THE Pine groves passed, we immediately find ourselves on the entrance of the expansive airy Pine forests, on parallel chains of low swelling mounds, called the Sand Hills, their ascent so easy, as to be almost imperceptible to the progressive traveller, yet at a distant view, before us in some degree exhibit the appearance of the mountainous swell of the ocean immediately after a tempest; but yet, as we approach them, they insensibly disappear, and seem to be lost, and we should be ready to conclude
all to be a visionary scene, were it not for the sparkling ponds and lakes, which at the same time gleam through the open forests, before us and on every side, retaining them on the eye, until we come up with them; and at last the imagination remains flattered and dubious, by their uniformity, being mostly circular or eliptical, and almost surrounded with expansive green meadows; and always a picturesque dark grove of Live Oak, Magnolia, Gordonia and the fragrant Orange, encircling a rocky shaded grotto, of transparent water, on some border of the pond or lake; which, without the aid of any poetic fable, one might naturally suppose to be the sacred abode or temporary residence of the guardian spirit but is actually the possession and retreat of a thundering absolute crocodile.
ARRIVED early in the evening at the Halfway pond, where we encamped and stayed all night. This lake spreads itself in a spacious meadow, beneath a chain of elevated sand hills, the sheet of water at this time was about three miles in circumference; the upper end, and just under the hills, are surrounded by a crescent of dark groves, which shaded a rocky grotto. Near this place, was a sloping green bank, terminating by a point of flat rocks, which shaded into the lake, and formed one point of the crescent that partly surrounded the vast grotto or bason of transparent waters, which is called by the traders a sink-hole, a singular kind of vortex or conduit, to the subteranean receptacles of the waters; but though the waters of these ponds in the summer and dry seasons, evidently tend towards these sinks, yet it is so slow and gradual, as to be almost imperceptible. There is always a
meandering channel winding through the savannas or meadows, which receives the waters spread over them, by several lateral smaller branches, slowly conveying them along into the lake, and finally into the bason, and with them nations of the finny tribes.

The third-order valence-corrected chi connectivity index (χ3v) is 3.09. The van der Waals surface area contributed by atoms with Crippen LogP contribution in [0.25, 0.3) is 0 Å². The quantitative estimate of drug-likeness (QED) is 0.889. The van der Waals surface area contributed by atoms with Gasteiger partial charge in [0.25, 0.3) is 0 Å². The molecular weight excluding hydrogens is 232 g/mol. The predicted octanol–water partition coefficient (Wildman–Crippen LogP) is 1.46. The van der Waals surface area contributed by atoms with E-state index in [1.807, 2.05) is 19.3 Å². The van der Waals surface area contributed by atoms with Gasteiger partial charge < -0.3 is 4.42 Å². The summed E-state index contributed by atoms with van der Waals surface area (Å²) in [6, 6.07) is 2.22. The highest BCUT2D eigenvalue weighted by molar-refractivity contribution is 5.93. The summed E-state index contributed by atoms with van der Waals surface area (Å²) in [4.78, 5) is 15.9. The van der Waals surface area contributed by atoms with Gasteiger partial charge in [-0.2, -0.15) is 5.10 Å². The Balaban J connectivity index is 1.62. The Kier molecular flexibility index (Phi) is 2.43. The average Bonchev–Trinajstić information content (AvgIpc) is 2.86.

JUST by the little cape of flat rocks, we fixed our encampment, where I enjoyed a comprehensive and varied scene, the verdant meadows spread abroad, charmingly decorated by green points of grassy lawns and dark promontories of wood-land, projecting into the green plains.
BEHOLD now at still evening, the sun yet streaking the embroidered savannas, armies of fish pursuing their pilgrimage to the grand pellucid fountain, and when here arrived, all quiet and peaceable, encircle the little cerulean hemisphere, descend into the dark caverns of the earth; where probably they are separated from each other, by innumerable paths, or secret rocky avenues; and after encountering various obstacles, and beholding new and unthought of scenes of pleasure and disgust, after many days absence from the surface of the world, emerge again from the dreary vaults, and appear exulting in gladness, and sporting in the transparent waters of some far distant lake.
The vultures and ravens, crouched on the crooked limbs of the lofty Pines, at a little distance from us, sharpening their beaks, in low debate, waiting to regale themselves on the offals, after our departure from camp.
AT the return of the morning, by the powerful influence of light; the pulse of nature becomes more active, and the universal vibration of life insensibly and irresistibly moves the wondrous machine: how chearful and gay all nature appears. Hark! the musical savanna cranes, ere the chirping sparrow flirts from his grassy couch, or the glorious sun gilds the tops of the Pines, spread their expansive wings, leave their lofty roosts, and repair to the ample plains.
FROM Half-way pond, we proceed Westward, through the high forests of Cuscowilla